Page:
Democratic Colorado state Rep. Brianna Titone explained her legislation that incentivizes the use of only the cleanest forms of hydrogen in an effort to attract new technology to the state by focusing on what Titone described as the “three pillars of clean hydrogen.”
The cleanest form, green hydrogen, is produced by using wind, solar or other renewable sources to produce electricity that is used to split water into its constituent elements of oxygen and hydrogen.
Titone’s bill would ensure that hydrogen producers’ demand for clean electricity does not result in electricity produced with fossil fuels being produced to meet the demand from other uses such as transportation and buildings. It also requires that renewable electricity sources are near hydrogen production facilities and that production takes place at the times of day when renewable electricity is at its peak.
Robert Altenburg, senior director for energy and climate for PennFuture, made a comparison to the fracking boom in Pennsylvania and said the state’s approach to fostering and regulating the new industry failed. Under Vitali’s legislation, the state Environmental Quality Board would promulgate regulations on the production and use of hydrogen.
“Despite the promises made by the industry, and huge subsidies provided by the state, both income and jobs in counties with gas generation has lagged the national average,” Altenberg said. “Our communities have been left with pollution instead of prosperity.”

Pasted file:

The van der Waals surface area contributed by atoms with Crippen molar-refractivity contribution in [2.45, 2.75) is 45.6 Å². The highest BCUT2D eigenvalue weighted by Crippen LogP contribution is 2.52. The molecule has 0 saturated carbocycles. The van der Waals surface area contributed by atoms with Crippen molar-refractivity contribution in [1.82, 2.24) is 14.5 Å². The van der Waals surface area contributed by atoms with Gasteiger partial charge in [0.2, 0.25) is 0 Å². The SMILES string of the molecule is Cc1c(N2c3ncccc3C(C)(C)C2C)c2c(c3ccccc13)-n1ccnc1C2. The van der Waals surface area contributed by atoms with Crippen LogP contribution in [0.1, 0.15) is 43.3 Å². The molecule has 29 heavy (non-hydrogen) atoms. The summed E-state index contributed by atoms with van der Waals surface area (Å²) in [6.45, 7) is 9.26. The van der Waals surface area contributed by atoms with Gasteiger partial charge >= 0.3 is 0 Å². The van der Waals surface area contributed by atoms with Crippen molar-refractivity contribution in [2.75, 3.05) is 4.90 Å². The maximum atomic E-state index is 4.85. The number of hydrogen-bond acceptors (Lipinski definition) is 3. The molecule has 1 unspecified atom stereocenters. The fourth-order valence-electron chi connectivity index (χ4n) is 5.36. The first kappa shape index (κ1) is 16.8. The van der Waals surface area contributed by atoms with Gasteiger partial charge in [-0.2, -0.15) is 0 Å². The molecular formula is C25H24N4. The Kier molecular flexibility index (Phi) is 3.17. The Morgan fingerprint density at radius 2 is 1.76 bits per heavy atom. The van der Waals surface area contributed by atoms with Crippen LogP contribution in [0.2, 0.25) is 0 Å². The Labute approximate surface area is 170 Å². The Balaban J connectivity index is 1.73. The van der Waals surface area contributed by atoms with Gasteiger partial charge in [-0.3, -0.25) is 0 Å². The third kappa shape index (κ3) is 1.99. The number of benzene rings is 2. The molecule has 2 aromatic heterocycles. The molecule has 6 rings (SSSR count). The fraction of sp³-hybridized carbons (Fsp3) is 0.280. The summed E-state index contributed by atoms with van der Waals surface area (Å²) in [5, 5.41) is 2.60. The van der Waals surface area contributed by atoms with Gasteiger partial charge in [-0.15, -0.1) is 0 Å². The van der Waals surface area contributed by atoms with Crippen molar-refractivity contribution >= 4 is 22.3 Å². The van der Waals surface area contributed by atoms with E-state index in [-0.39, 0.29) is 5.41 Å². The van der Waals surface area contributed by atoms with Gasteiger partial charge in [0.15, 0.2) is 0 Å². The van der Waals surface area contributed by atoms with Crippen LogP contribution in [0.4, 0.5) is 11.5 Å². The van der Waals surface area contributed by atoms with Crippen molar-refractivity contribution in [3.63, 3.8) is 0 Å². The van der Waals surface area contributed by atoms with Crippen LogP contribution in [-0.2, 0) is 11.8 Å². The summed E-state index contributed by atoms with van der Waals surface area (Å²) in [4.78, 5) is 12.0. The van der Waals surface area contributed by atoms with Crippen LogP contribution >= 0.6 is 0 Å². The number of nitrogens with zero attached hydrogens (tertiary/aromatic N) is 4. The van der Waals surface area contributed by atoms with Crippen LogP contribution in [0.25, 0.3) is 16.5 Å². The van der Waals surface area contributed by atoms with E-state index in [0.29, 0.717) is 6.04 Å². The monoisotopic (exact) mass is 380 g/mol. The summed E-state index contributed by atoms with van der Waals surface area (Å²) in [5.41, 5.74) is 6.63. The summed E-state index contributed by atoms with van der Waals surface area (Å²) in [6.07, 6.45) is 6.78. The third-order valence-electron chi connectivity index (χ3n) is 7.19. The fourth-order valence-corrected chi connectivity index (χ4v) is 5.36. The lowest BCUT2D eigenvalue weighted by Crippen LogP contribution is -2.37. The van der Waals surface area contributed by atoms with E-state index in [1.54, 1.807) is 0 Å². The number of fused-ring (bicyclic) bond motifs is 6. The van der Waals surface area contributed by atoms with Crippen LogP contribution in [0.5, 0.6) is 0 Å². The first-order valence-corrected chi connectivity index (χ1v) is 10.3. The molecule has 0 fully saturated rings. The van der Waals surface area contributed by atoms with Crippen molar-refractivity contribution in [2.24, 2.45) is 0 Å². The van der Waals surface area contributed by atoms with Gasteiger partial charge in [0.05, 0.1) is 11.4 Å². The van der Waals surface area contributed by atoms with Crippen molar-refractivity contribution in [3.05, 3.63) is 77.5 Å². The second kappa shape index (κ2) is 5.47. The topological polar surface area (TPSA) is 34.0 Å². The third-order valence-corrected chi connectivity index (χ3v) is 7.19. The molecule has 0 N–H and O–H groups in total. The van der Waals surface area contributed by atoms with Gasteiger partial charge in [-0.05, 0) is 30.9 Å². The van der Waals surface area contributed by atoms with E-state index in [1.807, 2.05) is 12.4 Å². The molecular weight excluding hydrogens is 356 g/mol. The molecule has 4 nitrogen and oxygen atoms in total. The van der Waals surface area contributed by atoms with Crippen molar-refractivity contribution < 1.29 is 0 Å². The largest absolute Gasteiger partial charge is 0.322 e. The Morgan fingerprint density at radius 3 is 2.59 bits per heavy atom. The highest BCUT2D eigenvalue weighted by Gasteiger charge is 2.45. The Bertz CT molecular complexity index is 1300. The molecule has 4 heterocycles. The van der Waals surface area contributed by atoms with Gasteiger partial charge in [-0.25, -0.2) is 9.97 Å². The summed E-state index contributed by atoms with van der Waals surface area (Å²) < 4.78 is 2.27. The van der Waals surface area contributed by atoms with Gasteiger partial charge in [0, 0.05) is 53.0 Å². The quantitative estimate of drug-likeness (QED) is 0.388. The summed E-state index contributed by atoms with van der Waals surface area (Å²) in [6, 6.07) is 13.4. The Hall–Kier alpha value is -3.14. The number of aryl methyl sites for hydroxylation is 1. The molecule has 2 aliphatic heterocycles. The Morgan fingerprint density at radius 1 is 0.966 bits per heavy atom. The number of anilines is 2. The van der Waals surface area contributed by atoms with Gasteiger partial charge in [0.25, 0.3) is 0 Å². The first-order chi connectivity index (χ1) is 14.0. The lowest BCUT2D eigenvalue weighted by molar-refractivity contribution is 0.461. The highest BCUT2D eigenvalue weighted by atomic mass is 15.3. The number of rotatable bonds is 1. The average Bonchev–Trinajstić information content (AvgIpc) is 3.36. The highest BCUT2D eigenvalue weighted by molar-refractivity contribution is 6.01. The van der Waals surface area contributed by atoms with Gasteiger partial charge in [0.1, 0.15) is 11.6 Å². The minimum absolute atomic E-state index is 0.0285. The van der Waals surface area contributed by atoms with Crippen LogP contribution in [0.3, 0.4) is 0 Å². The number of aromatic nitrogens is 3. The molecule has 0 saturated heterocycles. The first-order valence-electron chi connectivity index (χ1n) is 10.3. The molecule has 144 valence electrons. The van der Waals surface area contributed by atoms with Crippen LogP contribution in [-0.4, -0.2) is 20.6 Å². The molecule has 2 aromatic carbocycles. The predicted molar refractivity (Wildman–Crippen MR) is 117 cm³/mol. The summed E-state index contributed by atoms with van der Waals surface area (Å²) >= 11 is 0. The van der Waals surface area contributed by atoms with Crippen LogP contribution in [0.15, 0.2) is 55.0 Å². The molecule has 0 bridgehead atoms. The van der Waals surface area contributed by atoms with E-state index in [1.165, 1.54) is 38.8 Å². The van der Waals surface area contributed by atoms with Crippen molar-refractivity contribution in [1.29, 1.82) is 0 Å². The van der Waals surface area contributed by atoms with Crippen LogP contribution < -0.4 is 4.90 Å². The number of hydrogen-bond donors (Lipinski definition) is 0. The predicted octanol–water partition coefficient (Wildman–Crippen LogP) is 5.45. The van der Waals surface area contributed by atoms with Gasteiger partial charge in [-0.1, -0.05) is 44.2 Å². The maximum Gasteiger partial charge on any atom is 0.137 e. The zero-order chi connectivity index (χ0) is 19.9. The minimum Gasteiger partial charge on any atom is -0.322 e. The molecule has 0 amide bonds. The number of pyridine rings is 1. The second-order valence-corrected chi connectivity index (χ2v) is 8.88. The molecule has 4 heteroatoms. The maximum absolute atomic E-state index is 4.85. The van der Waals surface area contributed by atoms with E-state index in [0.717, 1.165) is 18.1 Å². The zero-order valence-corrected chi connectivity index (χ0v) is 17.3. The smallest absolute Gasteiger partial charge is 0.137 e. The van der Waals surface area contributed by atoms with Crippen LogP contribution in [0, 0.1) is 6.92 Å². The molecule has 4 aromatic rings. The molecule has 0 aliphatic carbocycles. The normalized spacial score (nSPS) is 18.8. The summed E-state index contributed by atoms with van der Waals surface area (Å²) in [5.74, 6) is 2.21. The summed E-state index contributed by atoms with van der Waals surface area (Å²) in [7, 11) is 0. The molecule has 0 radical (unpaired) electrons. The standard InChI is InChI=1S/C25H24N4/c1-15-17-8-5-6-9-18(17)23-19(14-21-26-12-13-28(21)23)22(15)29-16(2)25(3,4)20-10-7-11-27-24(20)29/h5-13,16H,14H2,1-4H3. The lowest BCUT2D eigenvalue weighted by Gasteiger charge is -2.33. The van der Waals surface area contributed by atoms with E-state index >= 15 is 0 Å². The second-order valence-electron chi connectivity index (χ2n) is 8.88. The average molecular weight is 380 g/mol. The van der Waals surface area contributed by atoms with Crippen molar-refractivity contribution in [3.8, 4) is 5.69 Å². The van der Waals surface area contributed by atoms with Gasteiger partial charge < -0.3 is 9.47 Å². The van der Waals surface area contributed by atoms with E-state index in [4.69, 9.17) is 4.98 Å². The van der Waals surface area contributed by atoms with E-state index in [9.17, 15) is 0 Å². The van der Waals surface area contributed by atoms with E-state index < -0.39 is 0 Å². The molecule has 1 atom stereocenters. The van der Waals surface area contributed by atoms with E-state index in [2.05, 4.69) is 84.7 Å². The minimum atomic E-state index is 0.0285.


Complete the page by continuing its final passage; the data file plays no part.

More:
Altenburg said natural gas was pitched as a bridge to a cleaner energy economy in the future, but the bridge was never built and Pennsylvania was left dependent on gas and vulnerable to volatile prices. He added that with the potential for hydrogen to grow as an industry, the state has a new opportunity and that Vitali’s bill is a step in the right direction.
“Pennsylvania can be a leader in the sustainable economy of the future, but to do so, we need to prioritize investments in clean industries, build our workforce and finally start work on that long-neglected bridge,” Altenburg said.
Peter Hall is a reporter for the Pennsylvania Capital-Star, where this story first appeared.